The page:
programme

Family and Identity in India

Home/ Family and Identity in India
Course TypeCourse CodeNo. Of Credits
Foundation CoreNA4

Semester and Year Offered: 1st Semester, 1st Year.

Course Coordinator and Team: Mamatha Karollil

Email of course coordinator: mamatha@aud.ac.in

Pre-requisites: None

Aim:

This course examines the possibility of a culturally informed and politically inflexed psychoanalytical/psychological understanding of families in India and the possibilities of various identities that follow from it in the Indian context. The course enables students to appreciate the links between the personal (self and identity) and the social (family, culture, power). From the point of view of clinical work, the course enables students to relate to the psychosocial matrix that will enable a deep listening to personal narratives within their cultural locations. The course will explore queer, feminist, anti-caste critique of families and may draw from Western theoretical frameworks too where relevant.

Course Outcomes:

The key abilities of the students undertaking the course will be to:

  1. Link the production of identity to familial dynamics in a cultural/social crucible.
  2. Locate the place of power and hierarchy in culture to the production of identities in families at the centre and margins of Indian society.
  3. Identify and examine diverse conceptions of the family in the Indian context
  4. Understand different conceptual/theoretical entries to the question of the psychosocial- psychoanalytical, cultural/anthropological and social constructionist.

Brief description of modules/ Main modules:

Rethinking family, identity and culture. How can issues of cultural difference, gender and power be framed while thinking psychologically about family and identity ? The unit aims at leaving students with a methodological framework via classical texts on the family through which to interrogate these questions as they encounter later course through the remaining semesters of the programme.

Identity and Culture/Society in Psychoanalysis

The idea of identity is postulated as a minimum requirement to conceive of a subjectivities that are culturally, socially historically located.

The possibility of a culturally located psychoanalysis is discussed. This unit draws upon the Eriksonian idea of a psychosocial framework as essential for this framing. Fanon’s psychoanalytical re-reading of the marginal black identity in a colonial context is discussed.

The ‘inner world’ of Indians: Childhood and Onwards.

The significance of infancy and early childhood as lived in the family is explored from the psychoanalytical and anthropological perspectives. Firstly, the significance of the mother-son relationship is contrasted with the life of the daughter in the upper-caste Hindu family. Marginalized caste family formations and its implicit and explicit critique of brahminical family formations are also discussed.

Marriage and intimate relations in the Indian family. The psychoanalytical reading of intimate relations in India forms the base . The question of gender and social change is introduced through select readings from a feminist perspective.

Assessment Details with weights:

  • Class Participation: 20%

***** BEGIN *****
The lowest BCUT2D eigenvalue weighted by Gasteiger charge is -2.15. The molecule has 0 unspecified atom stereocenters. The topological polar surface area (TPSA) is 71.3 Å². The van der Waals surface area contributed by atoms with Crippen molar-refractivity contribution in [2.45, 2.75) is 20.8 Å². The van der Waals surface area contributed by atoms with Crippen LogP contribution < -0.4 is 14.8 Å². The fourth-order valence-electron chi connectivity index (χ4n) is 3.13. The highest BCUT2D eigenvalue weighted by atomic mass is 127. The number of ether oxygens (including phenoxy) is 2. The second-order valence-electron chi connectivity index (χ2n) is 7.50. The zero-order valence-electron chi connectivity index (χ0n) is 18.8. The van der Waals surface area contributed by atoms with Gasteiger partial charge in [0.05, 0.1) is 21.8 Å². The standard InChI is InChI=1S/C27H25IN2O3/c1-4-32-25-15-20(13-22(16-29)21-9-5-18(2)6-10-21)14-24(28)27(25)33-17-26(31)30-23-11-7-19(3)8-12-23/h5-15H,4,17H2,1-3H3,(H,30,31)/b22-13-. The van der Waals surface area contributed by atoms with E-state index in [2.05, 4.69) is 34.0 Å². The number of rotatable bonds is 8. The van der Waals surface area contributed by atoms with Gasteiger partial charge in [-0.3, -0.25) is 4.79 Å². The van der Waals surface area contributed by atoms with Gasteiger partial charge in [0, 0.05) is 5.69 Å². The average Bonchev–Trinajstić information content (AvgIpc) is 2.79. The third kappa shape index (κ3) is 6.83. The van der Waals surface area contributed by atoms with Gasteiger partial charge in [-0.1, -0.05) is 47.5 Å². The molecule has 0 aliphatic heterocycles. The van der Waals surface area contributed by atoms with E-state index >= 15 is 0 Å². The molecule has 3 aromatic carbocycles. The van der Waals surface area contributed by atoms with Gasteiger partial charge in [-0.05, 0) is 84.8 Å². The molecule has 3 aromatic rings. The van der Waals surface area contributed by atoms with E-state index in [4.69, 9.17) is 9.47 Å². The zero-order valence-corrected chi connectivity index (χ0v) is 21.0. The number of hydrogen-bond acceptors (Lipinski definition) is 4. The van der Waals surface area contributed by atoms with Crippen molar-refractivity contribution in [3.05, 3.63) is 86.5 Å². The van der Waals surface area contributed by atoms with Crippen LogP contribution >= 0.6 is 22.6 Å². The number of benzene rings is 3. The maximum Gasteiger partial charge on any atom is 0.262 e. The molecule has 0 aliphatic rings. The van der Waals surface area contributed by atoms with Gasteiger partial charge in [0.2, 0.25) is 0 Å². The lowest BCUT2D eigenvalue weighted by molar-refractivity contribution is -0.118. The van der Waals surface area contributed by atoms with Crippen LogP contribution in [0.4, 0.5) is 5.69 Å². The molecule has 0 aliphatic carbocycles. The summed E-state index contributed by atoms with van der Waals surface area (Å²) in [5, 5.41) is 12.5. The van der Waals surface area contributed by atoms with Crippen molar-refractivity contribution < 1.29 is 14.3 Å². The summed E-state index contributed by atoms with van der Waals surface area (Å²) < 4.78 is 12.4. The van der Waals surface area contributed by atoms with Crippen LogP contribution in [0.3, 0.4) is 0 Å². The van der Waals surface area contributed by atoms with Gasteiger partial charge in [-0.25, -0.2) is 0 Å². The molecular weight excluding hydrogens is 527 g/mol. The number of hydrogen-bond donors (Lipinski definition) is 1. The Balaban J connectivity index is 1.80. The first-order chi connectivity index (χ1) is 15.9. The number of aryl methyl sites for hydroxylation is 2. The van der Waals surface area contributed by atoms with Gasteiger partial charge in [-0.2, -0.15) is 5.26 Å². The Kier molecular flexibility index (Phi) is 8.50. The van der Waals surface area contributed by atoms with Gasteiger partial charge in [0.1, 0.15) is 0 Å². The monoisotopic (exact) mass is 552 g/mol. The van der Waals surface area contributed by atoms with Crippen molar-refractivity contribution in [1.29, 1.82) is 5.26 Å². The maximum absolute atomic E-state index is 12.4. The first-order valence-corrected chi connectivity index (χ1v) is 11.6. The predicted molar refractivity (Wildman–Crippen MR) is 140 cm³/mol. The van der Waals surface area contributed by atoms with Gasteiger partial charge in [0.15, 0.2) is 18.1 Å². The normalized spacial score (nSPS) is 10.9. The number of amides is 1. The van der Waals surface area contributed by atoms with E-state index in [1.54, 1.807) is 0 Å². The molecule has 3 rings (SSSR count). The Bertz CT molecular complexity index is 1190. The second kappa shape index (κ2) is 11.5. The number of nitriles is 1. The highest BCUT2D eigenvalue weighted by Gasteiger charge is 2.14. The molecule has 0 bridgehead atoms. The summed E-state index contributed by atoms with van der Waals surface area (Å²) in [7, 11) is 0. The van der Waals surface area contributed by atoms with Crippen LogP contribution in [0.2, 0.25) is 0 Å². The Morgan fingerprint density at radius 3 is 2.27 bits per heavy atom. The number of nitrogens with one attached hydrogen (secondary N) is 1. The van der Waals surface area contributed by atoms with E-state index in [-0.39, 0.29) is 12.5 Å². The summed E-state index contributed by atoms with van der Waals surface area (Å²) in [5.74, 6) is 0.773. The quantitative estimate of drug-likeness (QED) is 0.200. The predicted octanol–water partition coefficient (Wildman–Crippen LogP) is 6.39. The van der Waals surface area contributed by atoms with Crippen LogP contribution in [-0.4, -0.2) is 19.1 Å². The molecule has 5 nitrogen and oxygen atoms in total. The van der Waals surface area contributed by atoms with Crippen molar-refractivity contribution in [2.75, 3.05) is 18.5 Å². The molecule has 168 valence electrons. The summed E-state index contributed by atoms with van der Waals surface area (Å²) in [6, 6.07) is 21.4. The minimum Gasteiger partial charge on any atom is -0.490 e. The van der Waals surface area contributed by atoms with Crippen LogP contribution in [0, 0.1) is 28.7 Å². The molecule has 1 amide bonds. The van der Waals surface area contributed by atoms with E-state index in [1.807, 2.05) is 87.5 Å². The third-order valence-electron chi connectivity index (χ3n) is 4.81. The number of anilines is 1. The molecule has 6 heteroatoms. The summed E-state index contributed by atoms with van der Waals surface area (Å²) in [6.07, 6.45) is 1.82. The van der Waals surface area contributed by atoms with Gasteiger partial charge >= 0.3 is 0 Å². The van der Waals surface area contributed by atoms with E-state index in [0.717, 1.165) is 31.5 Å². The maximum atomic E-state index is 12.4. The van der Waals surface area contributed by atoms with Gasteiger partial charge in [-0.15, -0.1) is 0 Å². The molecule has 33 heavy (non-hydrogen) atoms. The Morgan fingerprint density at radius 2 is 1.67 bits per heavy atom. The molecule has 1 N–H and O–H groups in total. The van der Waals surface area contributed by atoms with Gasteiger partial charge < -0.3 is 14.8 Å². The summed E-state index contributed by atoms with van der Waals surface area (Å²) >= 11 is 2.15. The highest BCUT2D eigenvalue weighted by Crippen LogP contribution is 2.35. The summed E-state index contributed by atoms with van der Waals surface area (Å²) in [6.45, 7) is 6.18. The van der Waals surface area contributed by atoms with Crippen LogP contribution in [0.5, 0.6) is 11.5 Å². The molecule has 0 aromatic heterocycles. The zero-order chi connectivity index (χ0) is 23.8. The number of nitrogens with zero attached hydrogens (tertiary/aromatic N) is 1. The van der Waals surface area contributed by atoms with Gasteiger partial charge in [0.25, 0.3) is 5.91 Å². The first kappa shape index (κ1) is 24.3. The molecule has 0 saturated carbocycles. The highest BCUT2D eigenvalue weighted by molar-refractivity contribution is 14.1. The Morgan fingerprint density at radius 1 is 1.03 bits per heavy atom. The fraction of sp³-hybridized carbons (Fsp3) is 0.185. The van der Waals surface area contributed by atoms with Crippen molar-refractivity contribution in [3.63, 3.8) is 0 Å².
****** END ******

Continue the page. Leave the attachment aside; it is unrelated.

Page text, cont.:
• Reflections/Essay: 40%
  • Presentations/Group work: 40%

Reading List:

  1. Collier, J., Rosaldo,M. Yanagisako,S.(1997 ) Is there a family? New Anthropological Views. Rethinking the family. p.31-48.
  2. Engels, F. (1184/1902). The Origin of Family, Private Property and the State.
  3. Hollway, W. ( 2010) Relationality: The intersubjective foundations of Identity.
  4. Psychic Development and its Relationship with the Structure of the Family.
  5. Erikson, E.H. (1969 ) Identity, youth and crisis. New York: Norton. Chapter: “The Life-Cycle: Epigenesis of an Identity”
  6. Kakar, S. (1978) The Inner World. Delhi: OUP. Chapter “Mothers and Infants”
  7. Roland, A. (1988 ) In search of self in India and Japan: Toward a cross- cultural Psychology.New Jersey: Princeton University Press.
  8. (Chapters: “The Familial Self, Individualization and Modernization Process”, “ The Spiritual Self: Continuity and Counterpoint to the Familial Self”)
  9. Fanon, F. (1952) Black Skin, White Masks. London: Pluto Press. Chapter: “The Negro and Psychopathology”.
  10. Kancha Ilaiah ( 1996) Why I’m not a Hindu. Chapter: “Childhood Formations”.
  11. Serena Nanda (1999) Neither Man Nor Woman:The Hijras of India.London: Wadsworth Publishers. Chapters : “ The Hijras As Neither Man Nor Woman” and “Social Organization and Economic Adaptation”.

 

ADDITIONAL REFERENCE:

  1. Erikson, E.H. (1950) Childhood and society.. New York: Norton.
  2. Kakar(1996) Culture and psyche. Selected Essays. OUP.
  3. Kakar (2006) Culture in psychoanalysis. A personal journey. Social Analysis, vol.50,25-44.
  4. Nandy,A. (2004). Culture, voice and development. In A. Nandy(ed.) Bonfire of creeds.Delhi: OUP. p.304-311.
  5. Pine, F. (1985 )The psychologies of drive, ego , object relations and self. Developmental theory and clinical process.
  6. Schlein,S. (1987) . Erik H.Erikson. A way of looking at things. Selected papers. New York: W.W. Norton and Company
  7. Shweder, R. (1991 ) The astonishment of anthropology. Thinking through cultures: Expeditions in cultural psychology. Boston: Harvard University Press. pp.1-23.
  8. Travick. M.(1990) Love in a Tamil family. California University Press.
  9. Winnicott, D.W. (1971) Psychopathology manifested in the area of transitional phenomenon. In
  10. L. Caldwell and A. Joyce (Ed) (2011) Reading Winnicott. New York: Routledge.p.116-124.
  11. Winnicott, D.W. (1989) The family and individual development.